Cesar Romero, the urbane, self-dubbed “Latin from Manhattan” who charmed audiences in smooth character parts in the 1940s and later starred as the Joker on the “Batman” TV series, died Saturday. He was 86.
Romero died at 9:10 p.m. at St. John’s Hospital & Health Center, spokesman Gary Miereanu said Sunday. Romero died of complications related to a blood clot after being hospitalized with severe bronchitis and pneumonia.
His swarthy Cuban looks were leavened by a self-mocking smile, which made Romero the perfect romantic foil in scores of motion pictures such as “Weekend in Havana,””The Devil Is a Woman,””The Beautiful Blonde From Bashful Bend” and “That Lady in Ermine.”
“When I started in motion pictures in 1934, they said I was going to be the next Valentino,” he recalled in 1984. “I was never a leading man, and very seldom did I do a picture where I got the girl. But I was saddled with the label because I had a Latin name. My background is Cuban, but I’m from New York City. I’m a Latin from Manhattan.”
Born in Manhattan on Feb. 15, 1907, Romero was the son of Cuban immigrants. His mother had a career as a concert singer under the name Maria Mantilla. “My grandfather, Jose Marti, was the liberator of Cuba,” Romero said in 1984. “The Cuban war of independence was planned in my grandfather’s house.”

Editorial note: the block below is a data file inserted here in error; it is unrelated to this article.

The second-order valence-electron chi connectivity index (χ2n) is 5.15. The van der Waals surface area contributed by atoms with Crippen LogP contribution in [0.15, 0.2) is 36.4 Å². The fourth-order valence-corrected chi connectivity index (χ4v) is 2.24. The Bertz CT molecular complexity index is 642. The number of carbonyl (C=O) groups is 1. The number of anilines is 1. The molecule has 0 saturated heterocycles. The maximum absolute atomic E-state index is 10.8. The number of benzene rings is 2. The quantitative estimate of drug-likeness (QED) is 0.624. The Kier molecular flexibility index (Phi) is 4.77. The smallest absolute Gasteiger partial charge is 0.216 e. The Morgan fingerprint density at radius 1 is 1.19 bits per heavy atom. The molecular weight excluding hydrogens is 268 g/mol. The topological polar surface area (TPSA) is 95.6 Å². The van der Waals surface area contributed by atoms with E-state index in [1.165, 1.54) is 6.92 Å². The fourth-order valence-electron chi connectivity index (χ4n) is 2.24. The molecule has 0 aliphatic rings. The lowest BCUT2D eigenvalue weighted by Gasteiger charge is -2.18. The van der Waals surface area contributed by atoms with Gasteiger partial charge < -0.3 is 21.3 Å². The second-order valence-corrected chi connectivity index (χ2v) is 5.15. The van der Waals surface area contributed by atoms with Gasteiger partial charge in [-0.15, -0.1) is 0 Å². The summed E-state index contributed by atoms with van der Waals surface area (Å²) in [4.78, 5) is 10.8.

Romero’s initial career was as a dancer, though he had never formally studied. He was discovered in the Montmartre nightclub in Manhattan by producer Brock Pemberton, who was looking for a replacement for the hit stage comedy “Strictly Dishonorable.” He segued into starring roles insuch plays as “Stella Brady,””All Points West” and “Social Register.”
A screen test for MGM landed him a role in “The Thin Man,” which eventually led to a three-year contract with Universal, who loaned him out for such films as “The Good Fairy” with Margaret Sullavan and “Love Before Breakfast” opposite Carole Lombard. His portrayal of Koda-Khan in the Shirley Temple film “Wee Willie Winkie” led to a 14-year contract at 20th Century Fox. His tenure there was interrupted only by World War II; he enlisted in the U.S. Coast Guard and served in the Pacific.
Fox gave him a starring role in the successful Cisco Kid Western serial, as well as “The Little Princess” and “Tales of Manhattan” with Ginger Rogers. Romero also appeared in many musicals, including “Coney Island.”
In the ’50s, Romero worked as a freelancer in such films as “Vera Cruz, “”Ocean’s Eleven,””Donovan’s Reef” and “Around the World in 80 Days.”
He also appeared regularly on TV, guesting in series such as “Playhouse 90” and “Wagon Train.” During the 1954-55 season he starred in an adventure series called “Passport to Danger” and later did a syndicated travelogue, “Cesar’s World.”
But he is perhaps best known for his Joker in the “Batman” TV series that starred Adam West.
Romero never married. He explained in 1984: “How could I, when I had so many responsibilities? Could I tell a girl: ‘Let’s get married and you can come and live with my father, my mother, two sisters, a niece and a nephew’? I have no regrets.”
Romero is survived by a brother, three nieces, a nephew and three great-nephews.
Services will be private. In lieu of flowers, donations may be made to the Arthritis Foundation.